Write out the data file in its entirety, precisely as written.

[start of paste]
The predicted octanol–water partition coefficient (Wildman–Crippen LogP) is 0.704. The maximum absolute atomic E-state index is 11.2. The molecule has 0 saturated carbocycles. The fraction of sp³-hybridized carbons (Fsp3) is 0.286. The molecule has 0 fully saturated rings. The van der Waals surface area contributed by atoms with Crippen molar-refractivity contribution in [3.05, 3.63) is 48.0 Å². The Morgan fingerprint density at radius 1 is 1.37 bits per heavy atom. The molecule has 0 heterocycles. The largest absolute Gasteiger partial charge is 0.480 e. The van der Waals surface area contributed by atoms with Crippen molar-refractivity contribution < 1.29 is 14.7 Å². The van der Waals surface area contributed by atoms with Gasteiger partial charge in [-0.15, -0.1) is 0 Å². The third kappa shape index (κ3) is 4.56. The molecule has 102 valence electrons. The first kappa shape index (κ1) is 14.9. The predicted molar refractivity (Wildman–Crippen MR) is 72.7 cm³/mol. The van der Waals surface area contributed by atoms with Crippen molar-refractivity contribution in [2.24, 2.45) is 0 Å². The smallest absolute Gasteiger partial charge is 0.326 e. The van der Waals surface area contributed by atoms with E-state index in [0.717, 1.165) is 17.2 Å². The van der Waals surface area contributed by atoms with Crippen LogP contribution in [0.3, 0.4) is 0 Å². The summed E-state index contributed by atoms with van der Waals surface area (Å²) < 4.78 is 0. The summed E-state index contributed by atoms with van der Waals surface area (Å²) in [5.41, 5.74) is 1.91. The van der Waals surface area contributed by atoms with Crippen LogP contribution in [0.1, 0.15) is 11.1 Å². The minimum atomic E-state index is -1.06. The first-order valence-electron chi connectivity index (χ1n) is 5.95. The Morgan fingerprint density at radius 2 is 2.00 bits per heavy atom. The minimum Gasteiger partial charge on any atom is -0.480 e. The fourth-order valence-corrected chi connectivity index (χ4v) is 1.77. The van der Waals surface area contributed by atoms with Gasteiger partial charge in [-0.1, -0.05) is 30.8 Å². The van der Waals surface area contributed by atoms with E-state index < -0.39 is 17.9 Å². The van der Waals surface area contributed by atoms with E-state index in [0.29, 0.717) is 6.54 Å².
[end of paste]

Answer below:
The predicted octanol–water partition coefficient (Wildman–Crippen LogP) is 0.704. The maximum absolute atomic E-state index is 11.2. The molecule has 0 saturated carbocycles. The fraction of sp³-hybridized carbons (Fsp3) is 0.286. The molecule has 0 fully saturated rings. The van der Waals surface area contributed by atoms with Crippen molar-refractivity contribution in [3.05, 3.63) is 48.0 Å². The Morgan fingerprint density at radius 1 is 1.37 bits per heavy atom. The molecule has 0 heterocycles. The largest absolute Gasteiger partial charge is 0.480 e. The van der Waals surface area contributed by atoms with Crippen molar-refractivity contribution < 1.29 is 14.7 Å². The van der Waals surface area contributed by atoms with Gasteiger partial charge in [-0.15, -0.1) is 0 Å². The third kappa shape index (κ3) is 4.56. The molecule has 102 valence electrons. The first kappa shape index (κ1) is 14.9. The predicted molar refractivity (Wildman–Crippen MR) is 72.7 cm³/mol. The van der Waals surface area contributed by atoms with Crippen molar-refractivity contribution in [2.24, 2.45) is 0 Å². The smallest absolute Gasteiger partial charge is 0.326 e. The van der Waals surface area contributed by atoms with E-state index in [0.717, 1.165) is 17.2 Å². The van der Waals surface area contributed by atoms with Crippen LogP contribution in [0.3, 0.4) is 0 Å². The summed E-state index contributed by atoms with van der Waals surface area (Å²) < 4.78 is 0. The summed E-state index contributed by atoms with van der Waals surface area (Å²) in [5.41, 5.74) is 1.91. The van der Waals surface area contributed by atoms with Crippen LogP contribution in [0.1, 0.15) is 11.1 Å². The minimum atomic E-state index is -1.06. The first-order valence-electron chi connectivity index (χ1n) is 5.95. The Morgan fingerprint density at radius 2 is 2.00 bits per heavy atom. The minimum Gasteiger partial charge on any atom is -0.480 e. The fourth-order valence-corrected chi connectivity index (χ4v) is 1.77. The van der Waals surface area contributed by atoms with Gasteiger partial charge in [-0.1, -0.05) is 30.8 Å². The van der Waals surface area contributed by atoms with E-state index < -0.39 is 17.9 Å². The van der Waals surface area contributed by atoms with E-state index in [0.29, 0.717) is 6.54 Å².